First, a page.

Journey Woman

Austin missionary brings prayer and health care to the Bolivian countryside

Kara Kemerling<br>
(photo courtesy of peopleteams.org)
Kara Kemerling
(photo courtesy of peopleteams.org)

Santa Cruz is a large, semiarid, semirainy region in eastern Bolivia, bordering Brazil and Paraguay. The province is best known as the last stop on the revolutionary trail of Ernesto "Che" Guevara, the Argentine Marxist and medical doctor who caught a bullet there. But Santa Cruz is also the first stop on a different trail, taken by Kara Kemerling of Austin, a twentysomething product of the conservative religious proving ground at Baylor University. Almost two years ago, Kemerling left her comparatively comfortable existence in Texas, determined to become a missionary.

To reach Santa Cruz, you take a big Pullman bus down from the mountains surrounding La Paz, the Bolivian capital.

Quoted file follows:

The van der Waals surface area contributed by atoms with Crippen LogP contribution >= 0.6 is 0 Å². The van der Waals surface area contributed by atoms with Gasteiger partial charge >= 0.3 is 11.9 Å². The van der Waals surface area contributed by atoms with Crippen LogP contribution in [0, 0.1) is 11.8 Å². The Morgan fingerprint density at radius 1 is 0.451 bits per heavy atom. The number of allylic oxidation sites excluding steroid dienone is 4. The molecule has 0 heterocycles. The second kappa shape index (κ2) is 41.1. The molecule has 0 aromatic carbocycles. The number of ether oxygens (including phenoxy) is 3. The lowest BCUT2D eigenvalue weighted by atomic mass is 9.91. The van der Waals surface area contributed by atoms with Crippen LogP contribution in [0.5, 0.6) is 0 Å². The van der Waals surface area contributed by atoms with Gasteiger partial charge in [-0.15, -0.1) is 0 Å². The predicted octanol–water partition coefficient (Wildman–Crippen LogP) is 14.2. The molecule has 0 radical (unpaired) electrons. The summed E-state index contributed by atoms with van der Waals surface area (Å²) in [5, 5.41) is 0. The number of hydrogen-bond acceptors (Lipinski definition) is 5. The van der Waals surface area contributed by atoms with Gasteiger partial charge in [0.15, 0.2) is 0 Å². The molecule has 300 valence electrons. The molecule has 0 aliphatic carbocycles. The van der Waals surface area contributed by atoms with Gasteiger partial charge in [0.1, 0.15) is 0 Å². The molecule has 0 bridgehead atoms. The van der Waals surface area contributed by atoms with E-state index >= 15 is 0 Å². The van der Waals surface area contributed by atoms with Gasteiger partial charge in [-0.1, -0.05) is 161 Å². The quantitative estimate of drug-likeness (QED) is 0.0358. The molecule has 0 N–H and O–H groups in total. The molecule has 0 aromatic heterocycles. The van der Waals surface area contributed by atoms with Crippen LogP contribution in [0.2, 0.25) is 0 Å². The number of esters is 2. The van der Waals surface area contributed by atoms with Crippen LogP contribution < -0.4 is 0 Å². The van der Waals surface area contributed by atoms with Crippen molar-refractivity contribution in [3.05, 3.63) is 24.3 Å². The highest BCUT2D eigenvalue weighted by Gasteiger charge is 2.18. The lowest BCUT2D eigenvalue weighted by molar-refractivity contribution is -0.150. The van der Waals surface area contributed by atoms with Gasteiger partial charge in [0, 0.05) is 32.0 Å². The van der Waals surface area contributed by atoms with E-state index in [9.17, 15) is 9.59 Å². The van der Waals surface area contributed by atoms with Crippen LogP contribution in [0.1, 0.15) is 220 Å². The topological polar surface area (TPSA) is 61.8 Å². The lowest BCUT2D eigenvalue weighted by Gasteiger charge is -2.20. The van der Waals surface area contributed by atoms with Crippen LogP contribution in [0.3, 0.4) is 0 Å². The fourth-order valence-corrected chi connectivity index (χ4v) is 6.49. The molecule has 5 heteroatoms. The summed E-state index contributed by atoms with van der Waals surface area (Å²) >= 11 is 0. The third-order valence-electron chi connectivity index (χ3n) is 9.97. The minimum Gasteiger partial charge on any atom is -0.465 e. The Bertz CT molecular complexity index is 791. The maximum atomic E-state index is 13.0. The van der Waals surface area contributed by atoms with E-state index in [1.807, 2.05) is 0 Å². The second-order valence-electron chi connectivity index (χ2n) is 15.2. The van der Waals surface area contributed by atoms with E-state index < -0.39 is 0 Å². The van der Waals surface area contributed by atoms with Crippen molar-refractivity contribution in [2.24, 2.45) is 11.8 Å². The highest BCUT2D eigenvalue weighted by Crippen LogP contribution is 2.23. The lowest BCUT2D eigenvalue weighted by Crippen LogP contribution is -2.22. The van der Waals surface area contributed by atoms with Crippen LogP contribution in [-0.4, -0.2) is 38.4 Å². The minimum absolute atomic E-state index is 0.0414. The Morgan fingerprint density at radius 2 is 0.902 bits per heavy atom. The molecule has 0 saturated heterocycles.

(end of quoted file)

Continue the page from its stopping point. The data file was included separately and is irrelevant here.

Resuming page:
To reach Kara, you board a microbus from Santa Cruz, the provincial capital of the same name, to a town called Ascension -- and another minibus to the village Urubicha. If the minibus isn't running, there's a motorcycle taxi that will carry you past the burned fields and forests being cleared for cattle ranching.

When you arrive in town it's easy. "Everyone knows where the gringos live," Kara explains in her directions, "and there's only one tall gringa in the village, and that's me."


Like Bread and Water

When we visit, Kara is house-sitting for a family affiliated with the Southern Baptist Convention. She's sitting in the front study of the missionaries' home -- rain pouring down outside, the ground melting inexorably into mud. An untethered horse grazes contentedly in the front yard.

Kara is tall and dark, with a big, slow smile. She represents the good side of what has become one of the ugliest eras of ugly American, and she chose, or had chosen for her, what until very recently was a great place to be if you were going abroad. Luckily for Kara, in the current political upheaval most Bolivians still seem to be working out their hostilities toward the Spanish. Nobody has yet focused much attention on Uncle Sam.